Something Fishy: Fish Markets on Arthur Avenue

One look at Italy on a map and it's clear why fish and other seafood are important parts of the Italian diet. Some seafood dishes and ingredients are still primarily only found in Italy - but there are plenty of other ingredients that are commonly found in the cases of fish mongers along Arthur Avenue in the Bronx.

Baccalá, dried salt cod, was once a staple of the Mediterranean diet, particularly among the lower socioeconomic classes. (My great-grandfather opened a baccalà shop on Arthur Avenue in teh 1920s, in the space that is now Vincent's Meat Market.) Today, baccalà is popular in fritto misto and readily available on Arthur Avenue.

Chunks of baccalá in a classic fritto misto.

Chunks of baccalá in a classic fritto misto.

Baccalá for sale outside Randazzo's

Baccalá for sale outside Randazzo's

Many are probably familiar with vongole (clams) - "spaghetti alle vongole" has made its way onto the menus of Italian restaurants all over the world. Scungilli (whelk) might not be as well-known, but the meat from these little mollusks is a key component of the Feast of the Seven Fishes in Italy and Italian-American homes on Christmas Eve.

Sea urchin (ricci in Italian) might be more closely related in American minds with sushi, but it's also a delicious addition to lots of Italian dishes - or simply eaten fresh right after it's pulled from the water.

Sea urchins or ricci for sale at Cosenza's Fish Market

Sea urchins or ricci for sale at Cosenza's Fish Market

You can find all of these things - and much more - in these Arthur Avenue fish markets. And don't forget to stop now and then during your NYC food tour for a fresh seafood snack at one of the sidewalk raw bars at Randazzo's or Cosenza's in between your shopping errands. Shrimp, clams, and oysters are available along with slices of fresh lemon and cocktail sauce.

Vongole are the tiny clams needed for spaghetti and clam sauce.

Vongole are the tiny clams needed for spaghetti and clam sauce.

Cosenza's Fish Market

2354 Arthur Ave.

This is a fantastic place to enjoy some oysters or clams on the half shell at their summertime sidewalk raw bar. It reminds my husband Christian of when his dad would wolf down a dozen oysters while waiting for mom to be done with mass at Our Lady of Mt Carmel. The prices are a quarter of what you'd pay for the identical oysters in Manhattan - Cosenza's is famous for its high-quality seafood and low prices. In addition to everything you'll need for Feast of the Seven Fishes, their prices on shrimp or salmon are unbeatable. (Wild caught salmon for $11.99 a pound!)

Randazzo's Seafood

2327 Arthur Ave.

Randazzo's was opened in the early 1920s by Frank Randazzo, a fisherman who came to New York from Sicily. Today, the store is run by the third generation of the family, and you'll still find a dazzling array of fresh fish and other Italian seafood on display - much of which comes in right from Italy. Pick up whatever you need for dinner that night, and - in summer - take a break at the raw bar on the sidewalk to down a few oysters before moving on.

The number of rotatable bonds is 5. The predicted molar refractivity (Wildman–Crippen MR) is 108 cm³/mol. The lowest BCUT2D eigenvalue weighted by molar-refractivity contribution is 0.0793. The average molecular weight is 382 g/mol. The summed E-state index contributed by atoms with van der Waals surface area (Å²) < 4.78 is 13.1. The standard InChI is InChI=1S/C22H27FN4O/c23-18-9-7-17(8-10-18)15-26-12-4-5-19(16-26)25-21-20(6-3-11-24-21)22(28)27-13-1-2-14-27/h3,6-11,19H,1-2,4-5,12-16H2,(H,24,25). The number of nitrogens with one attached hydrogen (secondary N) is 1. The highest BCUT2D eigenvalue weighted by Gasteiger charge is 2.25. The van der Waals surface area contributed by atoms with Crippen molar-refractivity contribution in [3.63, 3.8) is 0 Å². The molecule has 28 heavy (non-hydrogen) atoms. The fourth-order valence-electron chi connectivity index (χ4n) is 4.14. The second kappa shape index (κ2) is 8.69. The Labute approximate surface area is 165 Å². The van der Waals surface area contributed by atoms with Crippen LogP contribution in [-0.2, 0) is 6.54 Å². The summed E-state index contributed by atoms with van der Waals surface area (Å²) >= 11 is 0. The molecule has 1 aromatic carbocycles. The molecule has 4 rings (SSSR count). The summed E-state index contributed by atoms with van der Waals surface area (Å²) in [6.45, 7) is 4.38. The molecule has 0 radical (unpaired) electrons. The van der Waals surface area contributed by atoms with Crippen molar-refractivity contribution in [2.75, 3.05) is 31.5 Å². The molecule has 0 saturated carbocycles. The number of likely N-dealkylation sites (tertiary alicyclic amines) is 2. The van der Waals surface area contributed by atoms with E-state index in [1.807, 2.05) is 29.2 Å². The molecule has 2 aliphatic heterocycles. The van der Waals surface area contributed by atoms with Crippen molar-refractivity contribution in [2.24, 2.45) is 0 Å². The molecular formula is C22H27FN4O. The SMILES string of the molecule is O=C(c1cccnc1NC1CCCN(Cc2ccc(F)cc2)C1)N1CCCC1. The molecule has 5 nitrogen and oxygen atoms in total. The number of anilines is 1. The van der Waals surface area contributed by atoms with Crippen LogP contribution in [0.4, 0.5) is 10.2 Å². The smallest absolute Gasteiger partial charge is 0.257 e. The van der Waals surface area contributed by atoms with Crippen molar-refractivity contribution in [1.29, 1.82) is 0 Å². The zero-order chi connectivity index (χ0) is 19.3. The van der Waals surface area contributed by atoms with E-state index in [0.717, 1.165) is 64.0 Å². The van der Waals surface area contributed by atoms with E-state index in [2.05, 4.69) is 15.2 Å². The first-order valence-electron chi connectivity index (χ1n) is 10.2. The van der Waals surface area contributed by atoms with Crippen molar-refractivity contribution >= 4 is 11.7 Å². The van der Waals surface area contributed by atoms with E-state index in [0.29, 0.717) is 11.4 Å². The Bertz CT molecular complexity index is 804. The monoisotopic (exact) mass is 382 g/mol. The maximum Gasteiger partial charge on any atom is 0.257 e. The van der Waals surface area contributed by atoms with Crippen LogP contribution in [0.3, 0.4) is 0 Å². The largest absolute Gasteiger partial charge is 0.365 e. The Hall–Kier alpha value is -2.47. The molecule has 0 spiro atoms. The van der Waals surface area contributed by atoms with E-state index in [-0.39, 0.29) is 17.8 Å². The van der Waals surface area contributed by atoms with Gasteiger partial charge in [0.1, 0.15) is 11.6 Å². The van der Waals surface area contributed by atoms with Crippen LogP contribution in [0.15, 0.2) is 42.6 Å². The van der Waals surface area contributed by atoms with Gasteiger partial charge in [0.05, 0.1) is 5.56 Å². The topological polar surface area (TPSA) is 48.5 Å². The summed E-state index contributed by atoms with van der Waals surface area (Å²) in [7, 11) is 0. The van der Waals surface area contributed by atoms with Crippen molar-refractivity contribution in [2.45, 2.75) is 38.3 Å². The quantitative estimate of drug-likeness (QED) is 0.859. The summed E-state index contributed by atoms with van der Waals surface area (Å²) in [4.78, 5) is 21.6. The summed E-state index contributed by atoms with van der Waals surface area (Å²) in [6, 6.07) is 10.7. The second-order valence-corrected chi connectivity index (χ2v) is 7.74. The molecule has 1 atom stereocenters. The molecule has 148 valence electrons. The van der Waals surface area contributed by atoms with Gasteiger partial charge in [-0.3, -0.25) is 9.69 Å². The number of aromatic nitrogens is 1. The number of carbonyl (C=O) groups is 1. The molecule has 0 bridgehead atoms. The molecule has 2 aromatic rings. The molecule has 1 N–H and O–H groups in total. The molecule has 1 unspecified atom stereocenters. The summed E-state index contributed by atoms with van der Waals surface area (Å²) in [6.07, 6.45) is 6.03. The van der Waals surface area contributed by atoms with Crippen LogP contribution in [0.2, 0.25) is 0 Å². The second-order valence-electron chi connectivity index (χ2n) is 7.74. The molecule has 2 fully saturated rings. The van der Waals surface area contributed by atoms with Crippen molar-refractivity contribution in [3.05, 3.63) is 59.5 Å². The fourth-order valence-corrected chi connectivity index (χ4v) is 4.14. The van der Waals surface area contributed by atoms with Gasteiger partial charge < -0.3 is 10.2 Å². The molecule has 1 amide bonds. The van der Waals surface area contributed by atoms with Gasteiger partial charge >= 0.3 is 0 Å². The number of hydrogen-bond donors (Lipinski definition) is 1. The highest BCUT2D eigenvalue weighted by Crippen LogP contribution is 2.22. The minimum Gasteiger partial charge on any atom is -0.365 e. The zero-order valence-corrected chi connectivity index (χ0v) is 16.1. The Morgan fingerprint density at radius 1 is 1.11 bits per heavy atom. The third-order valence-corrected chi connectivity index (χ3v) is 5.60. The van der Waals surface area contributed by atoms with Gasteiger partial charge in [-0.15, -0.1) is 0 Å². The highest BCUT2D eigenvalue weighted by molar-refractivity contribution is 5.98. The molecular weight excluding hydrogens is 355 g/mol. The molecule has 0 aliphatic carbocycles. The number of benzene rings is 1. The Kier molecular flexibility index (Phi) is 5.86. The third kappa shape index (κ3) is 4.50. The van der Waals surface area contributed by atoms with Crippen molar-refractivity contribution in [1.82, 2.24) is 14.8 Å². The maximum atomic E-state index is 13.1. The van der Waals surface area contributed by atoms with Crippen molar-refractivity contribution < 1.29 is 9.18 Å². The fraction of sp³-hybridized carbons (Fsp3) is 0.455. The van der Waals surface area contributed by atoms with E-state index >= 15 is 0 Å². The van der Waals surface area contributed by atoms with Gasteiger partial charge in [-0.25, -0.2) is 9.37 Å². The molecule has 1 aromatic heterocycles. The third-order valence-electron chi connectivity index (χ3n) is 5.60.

Teitel Brothers Wholesale and Retail Grocery

2372 Arthur Ave.

A family of Austrian Jews opened Teitel Brothers in 1915 (my great-grandfather's baccalà shop was next door), and it's the third generation of the family that operates this market today. This is where local chefs go to do the shopping for their restaurants. The goods are almost entirely Italian, though the shop closes on Jewish - not Catholic - holidays. While the only seafood you'll find here is baccalà, you'll be able to stock the rest of your pantry from the great (and inexpensive) selection of olive oils, pastas, sausages, vinegars, flours, and other assorted Italian goodies.

Stock fish is dried in the sun and then rehydrated after a week of soaking.

Stock fish is dried in the sun and then rehydrated after a week of soaking.

Teitel also sells stocca fish which usually perplexes those who see it displayed outside their front door. It's a whole cod that's dried outside underneath tents, usually in Norway. It rehydrates after a week of soaking.

The Best Spaghetti alle Vongole Recipe

Aside from making sure you're using the best ingredients, there are a couple other secrets to making a perfect spaghetti alle vongole - colatura and clam juice. You can read more about the details on the importance of each in this post, but here's the recipe.

Spaghetti with clams Arthur Avenue Bronx


  • 4 tbs extra virgin olive oil

  • 3 garlic cloves, peeled and smashed with the back of a knife

  • 1 tsp colatura (optional)

  • 1/2 cup lemon juice

  • 2 tbs chopped parsley

  • 3 lbs vongole (the smaller the clams are, the better)


In a large sauté pan, add the olive oil, garlic and hot pepper and heat over a low flame until the garlic begins to soften. Add the clams and cover. Shake the pan a few times to distribute the clams across the surface and raise the heat to medium-high.

Wait about two minutes and peek inside to see that the clams are opening. (Leave covered if they require more time.)

Once the clams have all opened add the colatura sauce to the liquid. If the clams didn’t release much water, add a splash of white wine.

While the pasta is still very al dente, remove with tongs and place it in the pan with the clam juices. A bit of the pasta water will be transferred as you do which helps the sauce better adhere. Toss and cook over medium heat until l the pasta is done (to taste). It will absorb most of the liquid from the clams and take on its delicious flavor.

Plate the pasta with the clams on top,  lemon juice and parsley. Serve immediately.